It’s unclear what the reaction to the soda fee will be. In the past, San Francisco has been sued for imposing fees on particular products. Such was the case with the plastic bag fee, leading to its eventual ban in 2007.

The Mayor’s office is also looking into implementing congestion pricing–a fee charged to drivers who pass through certain parts of the city during rush hour. A similar fee is already in effect in cities in Asia and Europe and is currently being tested in Seattle, Chicago, Minneapolis, Miami and the Bay Area.

In a recent speech, Mayor Gavin Newsom called congestion pricing “the single greatest step we can take to protect our environment and improve our quality of life.”

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Born and raised in Seal Beach, California, Heather Duthie studied Political Science and Community Studies as an undergraduate. She went on to work on a number of documentary films and for Link Television. She has lived in the Mission District for the past 5 years, and currently covers government for Mission Loc@l.

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  1. And re: Public Schools, most of the public schools that are any good at all are already “charging” what you might call “user fees” — in the form of fundraising through the school PTA. For example, the better public schools have very active PTAs that raise hundreds of thousands of dollars (e.g., Clarendon, Alvarado, Grattan, etc) to pay for additional teachers to keep down class size, pay for librarians, PE insturctors, art teachers, music teachers, etc. And that’s the real difference between a good SF School and a bad one — how much money the PTA can raise to supplement the meager funds provided by the school district. So we already are charged “user fees” for public schools in any public schools that are worth going to.

  2. Transfer from the poor to the rich? Sorry, but the “poor” are the ones using most of the city’s expensive services — including free homeless services (housing, medical food, etc), free medical care to the poor and indigent (i.e., non-paid visits to SF General), free homeless (drunk) ambulance trips, free “back-door” muni rides, free drug treatment services, free immigrant services, etc. etc. and much of that money is coming from the “rich” property owners in the form of property taxes, property tax additional assesments, transfer tax, etc — and don’t forget, that rich people pay sales tax too.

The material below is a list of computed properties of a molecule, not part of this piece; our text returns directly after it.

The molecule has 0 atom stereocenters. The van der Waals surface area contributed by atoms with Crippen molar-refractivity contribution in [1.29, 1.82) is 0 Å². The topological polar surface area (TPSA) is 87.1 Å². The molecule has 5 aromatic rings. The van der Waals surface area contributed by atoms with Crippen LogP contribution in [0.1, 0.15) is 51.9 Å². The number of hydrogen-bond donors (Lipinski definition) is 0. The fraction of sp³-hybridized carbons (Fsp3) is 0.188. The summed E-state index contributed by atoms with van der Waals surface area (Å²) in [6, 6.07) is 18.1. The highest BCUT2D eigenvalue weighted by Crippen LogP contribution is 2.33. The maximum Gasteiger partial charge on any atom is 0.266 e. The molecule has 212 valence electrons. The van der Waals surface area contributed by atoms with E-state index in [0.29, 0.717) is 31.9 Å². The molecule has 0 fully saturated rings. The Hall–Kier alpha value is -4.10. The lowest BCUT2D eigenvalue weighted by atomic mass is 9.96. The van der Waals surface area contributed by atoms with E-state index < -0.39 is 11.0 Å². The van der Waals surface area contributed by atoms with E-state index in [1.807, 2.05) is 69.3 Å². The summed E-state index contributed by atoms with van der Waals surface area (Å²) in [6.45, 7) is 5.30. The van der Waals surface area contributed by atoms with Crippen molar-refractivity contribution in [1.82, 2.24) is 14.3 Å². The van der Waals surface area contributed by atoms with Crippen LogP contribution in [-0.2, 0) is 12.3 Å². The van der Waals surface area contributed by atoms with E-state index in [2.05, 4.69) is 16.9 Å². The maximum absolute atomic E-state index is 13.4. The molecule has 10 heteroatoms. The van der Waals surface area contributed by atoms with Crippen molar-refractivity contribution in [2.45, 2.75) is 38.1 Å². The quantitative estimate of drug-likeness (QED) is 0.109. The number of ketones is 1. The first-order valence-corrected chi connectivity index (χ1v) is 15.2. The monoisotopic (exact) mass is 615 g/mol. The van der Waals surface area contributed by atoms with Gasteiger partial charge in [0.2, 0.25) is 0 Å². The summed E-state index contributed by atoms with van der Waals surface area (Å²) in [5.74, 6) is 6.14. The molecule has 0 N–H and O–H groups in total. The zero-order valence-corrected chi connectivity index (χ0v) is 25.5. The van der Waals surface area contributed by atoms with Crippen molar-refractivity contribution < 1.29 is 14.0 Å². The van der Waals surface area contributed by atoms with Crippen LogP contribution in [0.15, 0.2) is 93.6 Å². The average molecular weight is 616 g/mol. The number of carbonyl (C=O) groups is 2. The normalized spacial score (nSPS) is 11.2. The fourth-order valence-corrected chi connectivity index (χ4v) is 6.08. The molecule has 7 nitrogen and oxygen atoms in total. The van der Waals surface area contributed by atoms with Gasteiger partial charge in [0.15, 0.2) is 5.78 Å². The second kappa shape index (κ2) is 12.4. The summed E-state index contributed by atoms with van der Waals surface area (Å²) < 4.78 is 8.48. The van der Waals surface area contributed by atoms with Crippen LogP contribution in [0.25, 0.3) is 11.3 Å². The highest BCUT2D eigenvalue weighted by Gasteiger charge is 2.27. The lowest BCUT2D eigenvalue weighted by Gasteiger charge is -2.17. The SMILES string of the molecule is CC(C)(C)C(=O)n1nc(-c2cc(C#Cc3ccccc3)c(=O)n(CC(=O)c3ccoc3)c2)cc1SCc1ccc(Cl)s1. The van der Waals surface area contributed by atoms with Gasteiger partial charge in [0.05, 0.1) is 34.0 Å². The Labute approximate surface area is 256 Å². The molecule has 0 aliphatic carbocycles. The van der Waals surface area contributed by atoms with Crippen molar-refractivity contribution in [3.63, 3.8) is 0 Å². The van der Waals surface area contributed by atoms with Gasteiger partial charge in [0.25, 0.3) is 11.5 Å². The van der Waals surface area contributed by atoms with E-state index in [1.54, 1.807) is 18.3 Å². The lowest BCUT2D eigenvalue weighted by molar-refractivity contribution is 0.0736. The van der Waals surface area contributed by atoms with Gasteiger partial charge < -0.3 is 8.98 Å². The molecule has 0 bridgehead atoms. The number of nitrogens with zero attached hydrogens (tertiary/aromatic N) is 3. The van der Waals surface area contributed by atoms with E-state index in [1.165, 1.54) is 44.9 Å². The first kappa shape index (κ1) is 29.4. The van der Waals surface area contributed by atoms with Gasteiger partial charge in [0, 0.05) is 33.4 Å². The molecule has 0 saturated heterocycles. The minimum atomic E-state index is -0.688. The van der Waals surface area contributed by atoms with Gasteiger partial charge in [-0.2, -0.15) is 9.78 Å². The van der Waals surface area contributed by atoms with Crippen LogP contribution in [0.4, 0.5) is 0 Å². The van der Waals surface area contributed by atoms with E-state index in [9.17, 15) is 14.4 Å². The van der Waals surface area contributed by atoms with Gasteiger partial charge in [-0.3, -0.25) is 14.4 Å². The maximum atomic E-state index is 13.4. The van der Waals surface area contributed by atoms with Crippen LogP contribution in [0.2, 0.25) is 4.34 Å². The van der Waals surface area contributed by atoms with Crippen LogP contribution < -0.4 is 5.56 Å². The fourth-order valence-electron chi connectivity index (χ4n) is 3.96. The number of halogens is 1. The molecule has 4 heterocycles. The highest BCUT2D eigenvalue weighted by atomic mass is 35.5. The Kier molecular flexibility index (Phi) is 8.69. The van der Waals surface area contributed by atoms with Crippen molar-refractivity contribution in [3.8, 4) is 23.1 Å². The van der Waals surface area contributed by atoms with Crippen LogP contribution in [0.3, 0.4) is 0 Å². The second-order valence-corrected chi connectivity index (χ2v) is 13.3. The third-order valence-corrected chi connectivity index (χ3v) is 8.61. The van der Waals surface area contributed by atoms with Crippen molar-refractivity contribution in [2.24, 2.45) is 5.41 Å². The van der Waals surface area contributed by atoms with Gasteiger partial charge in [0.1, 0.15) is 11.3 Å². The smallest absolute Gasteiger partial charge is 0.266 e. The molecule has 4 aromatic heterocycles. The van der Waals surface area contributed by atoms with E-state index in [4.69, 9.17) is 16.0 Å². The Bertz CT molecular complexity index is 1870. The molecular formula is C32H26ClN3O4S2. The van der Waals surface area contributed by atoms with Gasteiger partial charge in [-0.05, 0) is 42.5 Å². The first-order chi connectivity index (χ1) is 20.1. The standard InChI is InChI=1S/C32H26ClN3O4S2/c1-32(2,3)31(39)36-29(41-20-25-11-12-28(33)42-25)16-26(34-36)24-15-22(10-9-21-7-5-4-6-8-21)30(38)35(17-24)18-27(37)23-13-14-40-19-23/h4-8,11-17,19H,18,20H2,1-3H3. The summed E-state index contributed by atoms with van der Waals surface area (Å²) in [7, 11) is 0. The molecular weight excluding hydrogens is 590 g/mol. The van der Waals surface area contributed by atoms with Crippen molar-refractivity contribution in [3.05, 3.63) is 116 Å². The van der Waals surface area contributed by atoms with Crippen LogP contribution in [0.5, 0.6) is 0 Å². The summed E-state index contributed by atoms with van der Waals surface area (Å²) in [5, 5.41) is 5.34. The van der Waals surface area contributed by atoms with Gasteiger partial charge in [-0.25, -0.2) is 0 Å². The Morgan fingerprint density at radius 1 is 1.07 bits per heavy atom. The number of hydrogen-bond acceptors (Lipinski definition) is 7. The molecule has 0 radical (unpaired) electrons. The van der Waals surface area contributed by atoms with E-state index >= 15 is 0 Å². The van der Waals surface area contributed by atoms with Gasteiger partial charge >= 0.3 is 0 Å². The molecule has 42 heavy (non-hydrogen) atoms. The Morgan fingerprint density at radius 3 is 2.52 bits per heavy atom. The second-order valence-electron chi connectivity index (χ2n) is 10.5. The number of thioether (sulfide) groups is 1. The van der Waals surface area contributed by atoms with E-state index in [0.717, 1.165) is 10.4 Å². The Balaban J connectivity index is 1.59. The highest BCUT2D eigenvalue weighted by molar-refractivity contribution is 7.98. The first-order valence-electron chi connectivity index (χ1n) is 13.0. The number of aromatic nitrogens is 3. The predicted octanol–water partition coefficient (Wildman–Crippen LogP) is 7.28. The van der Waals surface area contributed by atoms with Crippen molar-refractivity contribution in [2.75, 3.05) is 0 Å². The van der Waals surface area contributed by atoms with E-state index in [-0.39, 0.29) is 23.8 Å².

3. the bigger story here is that this is part of the ongoing wealth transfer from the poor to the rich. cities need money to provide services, that’s just a fact. so if they can’t tax us to get the money, they go to user fees. but who uses things like MUNI and public pools? that’s right — the poor, now forced to pay more of the cost of the services while the rich enjoy low taxes. what’s next? user fees for public schools?

  4. i love how that person says its hearsay when you site your sources and then doesn’t come back to respond to your defense. i thought this article was very interesting! it is understandable that cities need to make money somehow but it seems a little excessinve…what exactly is the reasoning behind the swimming pool fee?

  5. This story is about the fact that fees have gone up in the city. The information came directly from the city controller’s office and the mayor’s office, and I’ve provided links to the documents I used in my research–so, what do you think is hearsay?

  6. What’s the difference between blogs and the Chronicle? Nothing. This blog is a perfect example of someone writing and essentially not having a clue about what they’re talking about. Here say is not news.